Singapore Market in Holiday Mood as Many Traders Still in Leave

Posted: December 28, 2015 in Uncategorized

Singapore’s benchmark Straits Times Index (STI) opened 0.2 percent or 4.91 points higher at 2882.53 on Monday and ended lower to -0.08 percent or points at -2.30. STI came off from its intra-day peak of 2889.14 and low of 2869.69. 3 Days Free Trial Signals
The Singapore market appears to be stuck in holiday mood because of many traders are still in leave.
Singapore will provide advance estimates of GDP for the fourth quarter and for 2015. A quarterly survey by the Monetary Authority of Singapore (MAS) earlier this month showed that economists expect GDP to expand by 1.4% on a year-on-year basis in the fourth quarter, down from 1.9 per cent growth in the third quarter. The survey showed that full-year growth for 2015 was expected to be 1.9%.
STI is expected to consolidate in its next trading session. It has its support at 2857 and resistance at 2903. The RSI level is near the center line at 49.521 and if it crosses the center line then the market is expected to move up-to the level of 2910. The volume might be on the lower side due to the thin year ending and cautiousness of the investors over the high fluctuation in oil prices.

  • Coal-mining group Geo Energy Resources has entered into a conditional sale-and-purchase agreement to buy the remaining 34 per cent shareholding interest in Borneo International Resources Pte Ltd that it does not already own for US$25 million.Borneo International Resources indirectly holds an effective equity interest of 98.96 per cent in PT Sungai Danau Jaya (SDJ), which holds coal-mining concession in South Kalimantan, Indonesia.
  • Xyec Holdings units Neutral Co and ACLOX Co will be merged with effect from 1 April 2016.The merger was proposed because both subsidiaries offer similar activities in the provision of experienced engineers to customers in major manufacturing industries, primarily IT Services.Xyec believes that the merger would lead to the more effective use of facilities and resources as well as better execution of operation currently performed by leveraging economies of scale.
  • Wee Hur Holdings has acquired an office building and an adjoining piece of land in Brisbane, Australia, for A$63 million ($64.2 million).With a net let table area of about 14,000 sqm, the property is located in the Central Business District of Brisbane.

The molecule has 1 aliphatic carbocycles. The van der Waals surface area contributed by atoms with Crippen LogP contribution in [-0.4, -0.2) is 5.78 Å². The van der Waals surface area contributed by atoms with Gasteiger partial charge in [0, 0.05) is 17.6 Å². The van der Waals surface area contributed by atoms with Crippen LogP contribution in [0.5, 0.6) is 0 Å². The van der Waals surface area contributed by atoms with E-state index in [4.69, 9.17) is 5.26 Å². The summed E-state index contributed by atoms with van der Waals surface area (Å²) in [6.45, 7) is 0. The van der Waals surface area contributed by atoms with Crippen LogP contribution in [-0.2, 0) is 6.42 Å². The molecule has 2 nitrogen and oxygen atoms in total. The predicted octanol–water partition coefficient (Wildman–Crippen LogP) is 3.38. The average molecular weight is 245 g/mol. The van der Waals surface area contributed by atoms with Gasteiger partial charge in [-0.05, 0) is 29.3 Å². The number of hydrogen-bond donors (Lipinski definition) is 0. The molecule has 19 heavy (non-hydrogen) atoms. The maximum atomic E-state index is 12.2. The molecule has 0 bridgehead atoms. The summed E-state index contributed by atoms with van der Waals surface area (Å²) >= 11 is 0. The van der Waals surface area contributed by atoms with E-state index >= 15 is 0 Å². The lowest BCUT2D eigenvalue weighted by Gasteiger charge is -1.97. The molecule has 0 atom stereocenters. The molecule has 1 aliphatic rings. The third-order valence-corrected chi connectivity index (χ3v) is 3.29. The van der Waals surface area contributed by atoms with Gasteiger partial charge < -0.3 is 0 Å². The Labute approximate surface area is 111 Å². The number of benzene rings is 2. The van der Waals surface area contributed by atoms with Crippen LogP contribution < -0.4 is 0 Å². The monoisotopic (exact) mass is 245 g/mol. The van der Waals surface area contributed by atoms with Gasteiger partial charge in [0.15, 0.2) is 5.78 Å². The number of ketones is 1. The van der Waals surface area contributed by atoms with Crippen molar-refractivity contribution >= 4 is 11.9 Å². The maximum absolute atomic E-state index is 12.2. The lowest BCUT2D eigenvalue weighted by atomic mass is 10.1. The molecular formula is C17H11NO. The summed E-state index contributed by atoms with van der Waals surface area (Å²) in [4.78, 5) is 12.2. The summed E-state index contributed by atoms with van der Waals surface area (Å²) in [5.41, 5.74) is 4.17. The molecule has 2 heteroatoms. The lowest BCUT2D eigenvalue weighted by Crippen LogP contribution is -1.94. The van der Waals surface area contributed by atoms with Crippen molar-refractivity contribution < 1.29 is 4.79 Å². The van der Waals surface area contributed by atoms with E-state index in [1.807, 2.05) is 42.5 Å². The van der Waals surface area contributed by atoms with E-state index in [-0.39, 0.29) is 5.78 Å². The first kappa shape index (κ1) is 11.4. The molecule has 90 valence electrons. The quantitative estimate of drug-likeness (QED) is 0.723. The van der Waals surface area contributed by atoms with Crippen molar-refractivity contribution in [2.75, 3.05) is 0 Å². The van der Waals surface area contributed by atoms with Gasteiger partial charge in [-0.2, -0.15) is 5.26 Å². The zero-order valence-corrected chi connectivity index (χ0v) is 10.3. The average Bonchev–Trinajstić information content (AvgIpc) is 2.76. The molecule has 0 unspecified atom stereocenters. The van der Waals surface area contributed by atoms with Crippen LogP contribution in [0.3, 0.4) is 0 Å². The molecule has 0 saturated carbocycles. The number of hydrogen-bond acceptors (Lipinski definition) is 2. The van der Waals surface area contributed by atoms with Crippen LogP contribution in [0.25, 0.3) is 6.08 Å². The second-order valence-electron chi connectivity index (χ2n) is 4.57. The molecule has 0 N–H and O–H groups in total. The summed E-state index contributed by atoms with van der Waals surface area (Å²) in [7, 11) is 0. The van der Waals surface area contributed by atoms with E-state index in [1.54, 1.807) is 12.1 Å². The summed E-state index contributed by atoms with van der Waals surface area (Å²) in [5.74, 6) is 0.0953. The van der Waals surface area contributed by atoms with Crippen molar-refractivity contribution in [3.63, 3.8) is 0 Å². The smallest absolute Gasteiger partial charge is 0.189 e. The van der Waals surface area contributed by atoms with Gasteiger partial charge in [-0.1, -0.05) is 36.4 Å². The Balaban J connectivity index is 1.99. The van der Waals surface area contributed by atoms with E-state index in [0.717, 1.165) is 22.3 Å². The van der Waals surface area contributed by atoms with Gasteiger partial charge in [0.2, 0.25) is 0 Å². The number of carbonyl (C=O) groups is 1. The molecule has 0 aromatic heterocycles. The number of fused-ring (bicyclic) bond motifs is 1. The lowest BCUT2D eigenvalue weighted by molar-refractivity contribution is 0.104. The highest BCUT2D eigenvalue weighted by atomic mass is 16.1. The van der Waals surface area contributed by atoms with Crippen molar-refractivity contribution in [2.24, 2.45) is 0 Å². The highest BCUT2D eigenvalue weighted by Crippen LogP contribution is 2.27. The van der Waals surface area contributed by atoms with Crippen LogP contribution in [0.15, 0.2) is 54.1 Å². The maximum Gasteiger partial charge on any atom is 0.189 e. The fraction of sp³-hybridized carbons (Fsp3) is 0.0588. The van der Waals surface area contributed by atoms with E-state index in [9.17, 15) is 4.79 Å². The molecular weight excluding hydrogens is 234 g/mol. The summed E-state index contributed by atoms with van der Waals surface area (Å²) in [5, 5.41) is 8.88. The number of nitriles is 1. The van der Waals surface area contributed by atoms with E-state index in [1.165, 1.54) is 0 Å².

• Asian stocks dipped on Monday amid a lack of immediate directional cues in light year-end trade, although Japanese shares managed to rise following a rebound in crude oil prices from multiple-year lows.Investors across asset markets were without some of the usual leads as markets in Europe and North America and many in Asia were closed on Friday for Christmas.MSCI’s broadest index of Asia-Pacific shares outside Japan gave up earlier modest gains.
  • China stocks tumbled more than 2 per cent on Monday, their biggest loss in a month, as weak industrial profit data and a looming revamp of how companies will be listed, weighed on the market.The blue-chip CSI300 index tanked 2.9 per cent, to 3,727.63, while the Shanghai Composite Index lost 2.6 per cent, to 3,533.78 points.
  • Tokyo stocks snapped a five-day losing streak in a quiet trading session Monday as bargain-buying and a weaker yen lifted the market in the last trading week of 2015.The benchmark Nikkei 225 index at the Tokyo Stock Exchange advanced 0.56 per cent, or 104.29 points, to close at 18,873.35.
  • Hong Kong stocks fell on Monday, pulled lower by a slump in mainland shares on the first trading day after last week’s Christmas holiday.The Hang Seng Index fell 1.0 per cent, to 21,919.62, while the China Enterprises Index lost 1.7 per cent, to 9,789.46 points.
  • Malaysian shares closed higher on Monday, with the Kuala Lumpur Composite Index gaining 7.22 points to 1,670.73.Some 1.91 billion lots, valued at RM1.72 billion, were traded. Gainers outnumbered losers 493 to 418.
  • Japan’s industrial output fell 1.0 per cent in November from the previous month, data showed on Monday, suggesting that sluggish emerging market demand continues to cloud the outlook for the economy.The fall compared with a median market forecast of a 0.6 per cent drop.
  • Gold held a weekly gain as investors weighed the outlook for inflation in the US for clues on the likely pace of interest rate increases by the the Federal Reserve in 2016.The metal gained 0.9 per cent last week.
  • Oil prices fell on Monday after the long Christmas weekend, with US crudes defending a newly gained premium over internationally traded Brent contracts.Front-month US West Texas Intermediate (WTI) futures were trading at US$37.91 per tonne, down 19 cents from their last settlement.Brent was down 18 cents at US$17.71 a barrel, meaning that US crude defended a premium it gained over the globally traded benchmark last week.
  • The dollar inched away from a two-month low against the yen on Monday, while a resumption in falls in oil prices took linked currencies including the Australian and Canadian dollars around a third of a percent lower.Australia and the key London market in currencies were among those still closed for local holidays.

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